LK: The ground of this spacious, awake, intelligent dimension of consciousness is what I call awake awareness. This awareness is a potential for the foundation of our mind. It’s also a source of our mind before, within and beyond thought. This awareness is the sense of knowing but it can’t be known by effort or through our five senses. Even attention can’t know awareness.
MM: You mentioned five doorways to direct recognition. Can you talk about those?
LK: Using the senses as a stepping off point to awareness is one of them. In Buddhism, thinking is considered the sixth sense. It’s an organizing sense and with the other five, report to awareness. The aim of my book and the practices I write about, is to have awareness, which is identified or enmeshed with thinking, unhook or detach. When this happens it can come to one of the sense doors, like hearing or felt sense in your body or seeing. With awareness the center of intelligence, you step back and allow yourself to feel your jaw directly from within and know your throat from directly within your throat. Then awareness can drop below your neck to know your upper torso. Without looking up to thought or stretching attention down from thought, you feel like you’ve actually come back home to your senses in your body or your heart space.
From there, a door that allows us to go subtler, opens to the space within or outside of our body. We then begin to know spacious awareness as both subject and object. There begins to be a feeling of freedom and a new kind of clarity. Once you realize pure awareness, even for a few seconds, recognize that form is emptiness and emptiness is also form. The basis of awareness is inherent within you but now the primacy of this awareness feels like heart knowing—or heart-mind knowing—rather than a mental orientation of who you are.
MM: Beautiful. How does location or where you’re viewing from relate to awareness?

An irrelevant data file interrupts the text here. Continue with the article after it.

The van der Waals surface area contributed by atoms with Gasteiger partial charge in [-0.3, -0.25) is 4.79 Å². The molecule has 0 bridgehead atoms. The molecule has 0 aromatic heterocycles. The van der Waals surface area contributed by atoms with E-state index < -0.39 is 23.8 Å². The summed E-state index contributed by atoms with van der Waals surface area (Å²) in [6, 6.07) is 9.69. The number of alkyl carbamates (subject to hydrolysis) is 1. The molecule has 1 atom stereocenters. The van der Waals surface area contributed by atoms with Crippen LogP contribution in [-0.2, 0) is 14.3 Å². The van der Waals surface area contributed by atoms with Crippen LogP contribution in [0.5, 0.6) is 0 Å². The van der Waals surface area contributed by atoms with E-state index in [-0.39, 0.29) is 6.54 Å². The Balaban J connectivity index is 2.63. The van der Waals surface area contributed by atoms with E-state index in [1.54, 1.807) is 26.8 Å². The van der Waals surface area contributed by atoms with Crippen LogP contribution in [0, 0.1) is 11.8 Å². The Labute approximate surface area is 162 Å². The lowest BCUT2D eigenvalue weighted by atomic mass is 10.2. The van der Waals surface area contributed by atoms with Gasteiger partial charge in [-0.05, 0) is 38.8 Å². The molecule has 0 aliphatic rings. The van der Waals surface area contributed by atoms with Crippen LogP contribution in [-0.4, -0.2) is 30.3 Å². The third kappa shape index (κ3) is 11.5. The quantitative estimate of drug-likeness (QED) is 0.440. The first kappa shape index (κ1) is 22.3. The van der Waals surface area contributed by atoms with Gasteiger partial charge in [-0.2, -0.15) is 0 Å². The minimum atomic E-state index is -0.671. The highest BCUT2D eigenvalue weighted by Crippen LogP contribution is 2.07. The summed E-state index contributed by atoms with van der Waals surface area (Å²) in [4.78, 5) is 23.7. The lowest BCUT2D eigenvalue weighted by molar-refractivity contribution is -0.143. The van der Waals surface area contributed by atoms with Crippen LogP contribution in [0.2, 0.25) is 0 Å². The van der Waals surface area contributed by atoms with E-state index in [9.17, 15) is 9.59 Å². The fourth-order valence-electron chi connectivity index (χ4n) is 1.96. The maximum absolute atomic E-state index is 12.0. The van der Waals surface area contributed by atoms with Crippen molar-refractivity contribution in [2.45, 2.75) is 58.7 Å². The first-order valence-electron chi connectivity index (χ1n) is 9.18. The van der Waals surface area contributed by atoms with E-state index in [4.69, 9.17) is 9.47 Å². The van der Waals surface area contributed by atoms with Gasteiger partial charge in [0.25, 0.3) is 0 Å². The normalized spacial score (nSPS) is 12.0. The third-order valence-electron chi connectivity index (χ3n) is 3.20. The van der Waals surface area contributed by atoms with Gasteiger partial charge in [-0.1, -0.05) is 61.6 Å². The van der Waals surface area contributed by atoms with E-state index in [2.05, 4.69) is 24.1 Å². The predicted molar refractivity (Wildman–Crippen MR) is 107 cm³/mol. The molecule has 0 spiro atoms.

LK: The feeling many people have is that the location or center of who they are is literally a thought. They have to go there to realize, “Who am I? What am I thinking?”
You could feel like you’re in your whole body but most people feel like they’re in their head; located in a looping pattern of thought in a point of view behind their eyes, between their ears, looking out of their eyes. That location creates contracted perception and identification with that dualistic function of the thinking mind. That creates subject/object separation and a good/bad, right/wrong discriminating view. If we’re identified with that, we start to have this judgmental view toward everyone and everything we meet.
When we step out of that, either by dropping down into our body or opening into space, there’s a sense where we feel less contracted, less worried and less separate. My book gives some of the neuroscience about the parietal lobes of our brain. These actually register a sense of boundless, spacious, interconnected identity when we have that awareness.
MM: And that dissolves the dualistic us/them divide?
LK: That’s right. What I’m saying is that the first move is to actually step into the spacious awareness which is always already free, awake and calm. A lot of contemplative practices apply attitude and effort. Try not to be so selfish, try to be less judgmental, try to be accepting. Accept everything now, and you’re doing it with the part of you that is not accepting. You’re doing it with the part that accepts and then does not accept. You’re doing it from this identity which makes everything “either/or.”
MM: Speaking of effort, could you say something about our misunderstandings about meditation as a great mountain to climb?
LK: There are different aspects of our development of ethics and emotional learning that take effort. Effort in general is not the problem. Meditation starts with its intention to get to effortlessness, so the assumption is that there’s an effortless awareness that once discovered, can allow you to relax on a level of being free of suffering. The assumption is that no other way or effort can help—no psychological or intellectual understanding can reach that non-suffering dimension that is spontaneously, effortlessly free.